Uncovered operate a variety of small group Egypt and Jordan tours, including Jerash, Wadi Rum and Petra, Jordan. Desert, Tombs and Jordan; Egypt and Jordan Explorer; Egypt and Jordan Highlights; Jordan Uncovered
The nearby but unattractive local village, Wadi Musa, where Petra hotels and inns are to be found.
Wadi Mousa contains a variety of top end hotels and friendly budget hotels/inns. Good hotels will offer audio walking guides to the site for hire. Alternatively consider hiring a Bedou guide from the Visitor Centre to enhance your tour of the pink city.
A Djin block - purpose unknown - on the approach to Petra's entrance gorge, Bab Al Siq, from the Visitor Centre.
Inevitably this is a busy tourist site so to optimise your experience stay in Wadi Musa and head into the site at close to 6.0am or 6.30am opening time, depending on the season. That way you'll get a jump on the herds arriving by bus and have a much more impressive initial experience.
Once the Siq and the Treasury have been seen Petra opens out and tourists spread out so the impact of the huddled masses is felt less.
Perhaps the world's best entrance to a developed ancient site, Petra's Al Siq, 1km long and only 3m (10ft) wide in places.
Don't even consider a horse- buggy unless walking is a problem as the ancient, spooky ambience of this sombre and serpentine gorge should be absorbed at a comfortable and meditative pace. And if you have to, let the tourist herds gallop by!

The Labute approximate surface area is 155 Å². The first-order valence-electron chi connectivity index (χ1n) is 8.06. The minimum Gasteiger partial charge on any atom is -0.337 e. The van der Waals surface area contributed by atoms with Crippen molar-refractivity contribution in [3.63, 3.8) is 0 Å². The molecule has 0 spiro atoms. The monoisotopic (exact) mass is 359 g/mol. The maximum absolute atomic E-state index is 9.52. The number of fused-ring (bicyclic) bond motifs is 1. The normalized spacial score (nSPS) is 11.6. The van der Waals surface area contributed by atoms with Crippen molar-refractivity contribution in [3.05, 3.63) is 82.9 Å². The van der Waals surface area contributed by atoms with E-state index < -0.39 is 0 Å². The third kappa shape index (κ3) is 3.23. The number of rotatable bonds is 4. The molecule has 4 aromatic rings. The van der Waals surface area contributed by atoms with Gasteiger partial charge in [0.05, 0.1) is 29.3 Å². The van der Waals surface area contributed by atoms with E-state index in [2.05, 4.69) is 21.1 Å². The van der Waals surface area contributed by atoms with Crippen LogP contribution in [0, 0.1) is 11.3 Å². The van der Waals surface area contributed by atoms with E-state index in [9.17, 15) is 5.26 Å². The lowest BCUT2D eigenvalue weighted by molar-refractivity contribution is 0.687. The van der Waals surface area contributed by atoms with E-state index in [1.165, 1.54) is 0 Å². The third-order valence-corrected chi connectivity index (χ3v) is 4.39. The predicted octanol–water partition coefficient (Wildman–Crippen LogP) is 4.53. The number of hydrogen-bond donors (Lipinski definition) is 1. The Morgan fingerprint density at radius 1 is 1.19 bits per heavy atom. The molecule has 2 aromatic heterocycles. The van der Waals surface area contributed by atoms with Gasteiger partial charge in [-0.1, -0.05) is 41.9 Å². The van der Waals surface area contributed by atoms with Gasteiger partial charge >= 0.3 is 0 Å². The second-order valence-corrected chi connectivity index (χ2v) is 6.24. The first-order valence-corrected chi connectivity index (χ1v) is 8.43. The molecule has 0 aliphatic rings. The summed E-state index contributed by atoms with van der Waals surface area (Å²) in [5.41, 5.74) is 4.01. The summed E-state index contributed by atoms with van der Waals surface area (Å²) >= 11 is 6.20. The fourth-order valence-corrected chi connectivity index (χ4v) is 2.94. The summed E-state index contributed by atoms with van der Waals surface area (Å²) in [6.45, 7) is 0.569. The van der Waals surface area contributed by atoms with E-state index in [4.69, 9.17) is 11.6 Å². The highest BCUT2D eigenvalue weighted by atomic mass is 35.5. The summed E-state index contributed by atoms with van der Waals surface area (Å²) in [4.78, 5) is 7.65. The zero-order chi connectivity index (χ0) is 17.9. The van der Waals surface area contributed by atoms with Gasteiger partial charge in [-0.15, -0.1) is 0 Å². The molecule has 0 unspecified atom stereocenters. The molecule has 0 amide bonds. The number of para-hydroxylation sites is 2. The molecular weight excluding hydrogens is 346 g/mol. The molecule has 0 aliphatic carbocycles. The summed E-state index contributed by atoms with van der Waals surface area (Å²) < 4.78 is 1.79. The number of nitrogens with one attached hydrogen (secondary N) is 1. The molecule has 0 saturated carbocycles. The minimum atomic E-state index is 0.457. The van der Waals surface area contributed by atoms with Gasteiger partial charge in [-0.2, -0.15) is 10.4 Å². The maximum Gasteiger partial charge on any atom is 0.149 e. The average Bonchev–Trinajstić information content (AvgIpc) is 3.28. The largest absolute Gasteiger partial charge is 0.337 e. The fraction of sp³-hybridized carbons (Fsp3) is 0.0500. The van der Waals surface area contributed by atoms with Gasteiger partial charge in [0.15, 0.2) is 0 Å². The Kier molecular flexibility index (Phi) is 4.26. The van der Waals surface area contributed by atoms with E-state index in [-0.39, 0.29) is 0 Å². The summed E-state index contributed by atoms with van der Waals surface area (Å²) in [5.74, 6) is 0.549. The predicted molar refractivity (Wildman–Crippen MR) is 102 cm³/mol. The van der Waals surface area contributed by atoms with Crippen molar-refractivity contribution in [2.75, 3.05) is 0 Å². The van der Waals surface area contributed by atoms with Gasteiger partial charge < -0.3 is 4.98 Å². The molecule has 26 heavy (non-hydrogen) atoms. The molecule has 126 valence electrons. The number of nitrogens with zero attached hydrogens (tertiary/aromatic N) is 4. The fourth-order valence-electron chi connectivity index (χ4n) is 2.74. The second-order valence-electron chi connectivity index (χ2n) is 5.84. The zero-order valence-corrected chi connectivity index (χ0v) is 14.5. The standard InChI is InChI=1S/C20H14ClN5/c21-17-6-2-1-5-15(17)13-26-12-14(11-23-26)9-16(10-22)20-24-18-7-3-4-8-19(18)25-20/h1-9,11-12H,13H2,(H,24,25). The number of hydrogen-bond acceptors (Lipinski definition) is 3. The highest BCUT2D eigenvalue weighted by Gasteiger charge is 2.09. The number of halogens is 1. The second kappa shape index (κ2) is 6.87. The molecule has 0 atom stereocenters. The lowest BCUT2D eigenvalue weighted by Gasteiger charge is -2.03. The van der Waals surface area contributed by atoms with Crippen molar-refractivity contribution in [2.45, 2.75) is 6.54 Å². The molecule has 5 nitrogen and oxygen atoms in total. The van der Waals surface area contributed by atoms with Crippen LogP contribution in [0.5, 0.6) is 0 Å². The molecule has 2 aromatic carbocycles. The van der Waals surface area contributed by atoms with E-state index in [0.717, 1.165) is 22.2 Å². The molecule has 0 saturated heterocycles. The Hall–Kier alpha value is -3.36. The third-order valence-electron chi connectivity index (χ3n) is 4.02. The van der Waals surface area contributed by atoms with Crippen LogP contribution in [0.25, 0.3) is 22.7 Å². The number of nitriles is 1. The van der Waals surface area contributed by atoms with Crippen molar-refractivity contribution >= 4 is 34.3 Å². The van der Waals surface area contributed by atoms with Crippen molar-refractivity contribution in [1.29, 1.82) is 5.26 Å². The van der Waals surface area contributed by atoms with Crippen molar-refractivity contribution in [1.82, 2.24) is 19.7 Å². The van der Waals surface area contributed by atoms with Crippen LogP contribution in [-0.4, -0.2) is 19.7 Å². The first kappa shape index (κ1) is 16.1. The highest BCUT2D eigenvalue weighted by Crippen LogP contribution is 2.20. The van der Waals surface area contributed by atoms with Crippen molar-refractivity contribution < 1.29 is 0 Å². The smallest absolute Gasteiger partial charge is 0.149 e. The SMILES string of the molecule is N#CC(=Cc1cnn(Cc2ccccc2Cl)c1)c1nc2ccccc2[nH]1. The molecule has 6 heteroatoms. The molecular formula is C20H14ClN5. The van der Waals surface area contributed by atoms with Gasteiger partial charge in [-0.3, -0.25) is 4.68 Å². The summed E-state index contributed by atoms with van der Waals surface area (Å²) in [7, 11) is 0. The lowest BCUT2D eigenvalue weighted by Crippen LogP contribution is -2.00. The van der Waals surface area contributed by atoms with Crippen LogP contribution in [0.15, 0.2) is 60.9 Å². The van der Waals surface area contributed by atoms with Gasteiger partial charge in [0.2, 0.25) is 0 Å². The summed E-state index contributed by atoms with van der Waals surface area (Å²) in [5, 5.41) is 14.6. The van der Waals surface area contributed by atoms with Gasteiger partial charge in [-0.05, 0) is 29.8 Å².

A first glimpse of the Treasury from the Siq, though many have already seen it courtesy of Steven Spielberg's Indian Jones and the Last Crusade movie (1989).
Looking the other way, from the Treasury entrance to the Siq.
The Treasury, El Khazneh, small but perfectly formed and the first of Petra's ancient rock structures inside the basin. Click for more Petra Pictures.
Encounters Travel is a small-group operator running fun, great value Jordan Tours: Jordan Encounters including the Red Sea, the Dead Sea, Wadi Rum, trekking the 'Rose Red' city of Petra; or there is Ancient Encounters which also includes Egypt's best attractions from the Pyramids to Luxor.
In Arabic the Treasury is called Khaznet Far'oun, Pharaoh's Treasury, from a popular legend that treasure was concealed here by an Egyptian Pharaoh. In fact local Bedouin thought that the urn at the top of the Treasury could be the treasure chest and frequently shot at it in the hope it would explode and shower down gold, as bullet marks attest.
The Treasury's actual purpose is still unknown. Some believe it was a royal tomb, with the premium burial spot in the small chamber at the back, while others think it was an elaborate memorial due to funerary carvings on the facade, or perhaps a temple since it looks like a temple, has a sanctuary in the back and a wash basin.
The construction date of the Treasury is also unknown, but some scholars think around 86-62 BC, under the command of Nabataean king Aretas III Philhellene as the facade contains many references to or symbols of Greek gods as well as Nabataean deities; otherwise it could have been during the reign of Aretas IV around 25 AD. Aretas was responsible for much of Petra's later planning and construction.
But whenever or whoever designed the Treasury at the end of the quietly claustrophobic Al-Siq succeeded in creating a spectacular entrance to one of the wonders of the world, the Nabataean capital of Petra, Jordanie.